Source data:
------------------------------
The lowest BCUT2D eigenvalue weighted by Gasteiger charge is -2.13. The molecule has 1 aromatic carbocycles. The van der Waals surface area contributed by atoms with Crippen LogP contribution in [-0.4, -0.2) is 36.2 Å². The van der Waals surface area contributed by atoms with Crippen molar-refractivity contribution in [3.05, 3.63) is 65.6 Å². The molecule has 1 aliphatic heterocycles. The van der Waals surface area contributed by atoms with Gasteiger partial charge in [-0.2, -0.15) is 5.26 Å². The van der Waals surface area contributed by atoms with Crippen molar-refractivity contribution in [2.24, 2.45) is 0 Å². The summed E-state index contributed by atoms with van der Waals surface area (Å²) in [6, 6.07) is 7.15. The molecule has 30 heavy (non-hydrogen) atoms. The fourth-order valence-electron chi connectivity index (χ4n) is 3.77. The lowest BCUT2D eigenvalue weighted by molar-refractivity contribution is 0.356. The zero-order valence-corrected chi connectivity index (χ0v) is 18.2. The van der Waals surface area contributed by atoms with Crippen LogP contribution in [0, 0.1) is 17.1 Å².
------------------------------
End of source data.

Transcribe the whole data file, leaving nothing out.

The lowest BCUT2D eigenvalue weighted by Gasteiger charge is -2.13. The molecule has 1 aromatic carbocycles. The van der Waals surface area contributed by atoms with Crippen LogP contribution in [-0.4, -0.2) is 36.2 Å². The van der Waals surface area contributed by atoms with Crippen molar-refractivity contribution in [3.05, 3.63) is 65.6 Å². The molecule has 1 aliphatic heterocycles. The van der Waals surface area contributed by atoms with Gasteiger partial charge in [-0.2, -0.15) is 5.26 Å². The van der Waals surface area contributed by atoms with Crippen molar-refractivity contribution in [2.24, 2.45) is 0 Å². The summed E-state index contributed by atoms with van der Waals surface area (Å²) in [6, 6.07) is 7.15. The molecule has 30 heavy (non-hydrogen) atoms. The fourth-order valence-electron chi connectivity index (χ4n) is 3.77. The lowest BCUT2D eigenvalue weighted by molar-refractivity contribution is 0.356. The zero-order valence-corrected chi connectivity index (χ0v) is 18.2. The van der Waals surface area contributed by atoms with Crippen LogP contribution in [0, 0.1) is 17.1 Å².